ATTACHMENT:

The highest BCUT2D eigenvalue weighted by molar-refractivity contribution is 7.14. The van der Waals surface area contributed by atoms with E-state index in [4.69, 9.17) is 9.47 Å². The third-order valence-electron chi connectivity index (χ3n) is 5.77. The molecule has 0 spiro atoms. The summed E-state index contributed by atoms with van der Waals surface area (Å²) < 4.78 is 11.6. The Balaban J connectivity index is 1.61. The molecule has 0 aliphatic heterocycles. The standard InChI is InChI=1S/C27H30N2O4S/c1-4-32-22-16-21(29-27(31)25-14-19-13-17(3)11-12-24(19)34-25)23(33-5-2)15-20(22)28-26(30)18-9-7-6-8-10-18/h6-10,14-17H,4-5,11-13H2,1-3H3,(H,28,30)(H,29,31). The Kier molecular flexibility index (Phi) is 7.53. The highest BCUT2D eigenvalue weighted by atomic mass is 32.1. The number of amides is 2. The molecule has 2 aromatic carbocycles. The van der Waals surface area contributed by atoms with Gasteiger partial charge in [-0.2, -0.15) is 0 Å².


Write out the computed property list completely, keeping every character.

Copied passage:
The highest BCUT2D eigenvalue weighted by molar-refractivity contribution is 7.14. The van der Waals surface area contributed by atoms with E-state index in [4.69, 9.17) is 9.47 Å². The third-order valence-electron chi connectivity index (χ3n) is 5.77. The molecule has 0 spiro atoms. The summed E-state index contributed by atoms with van der Waals surface area (Å²) < 4.78 is 11.6. The Balaban J connectivity index is 1.61. The molecule has 0 aliphatic heterocycles. The standard InChI is InChI=1S/C27H30N2O4S/c1-4-32-22-16-21(29-27(31)25-14-19-13-17(3)11-12-24(19)34-25)23(33-5-2)15-20(22)28-26(30)18-9-7-6-8-10-18/h6-10,14-17H,4-5,11-13H2,1-3H3,(H,28,30)(H,29,31). The Kier molecular flexibility index (Phi) is 7.53. The highest BCUT2D eigenvalue weighted by atomic mass is 32.1. The number of amides is 2. The molecule has 2 aromatic carbocycles. The van der Waals surface area contributed by atoms with Gasteiger partial charge in [-0.2, -0.15) is 0 Å².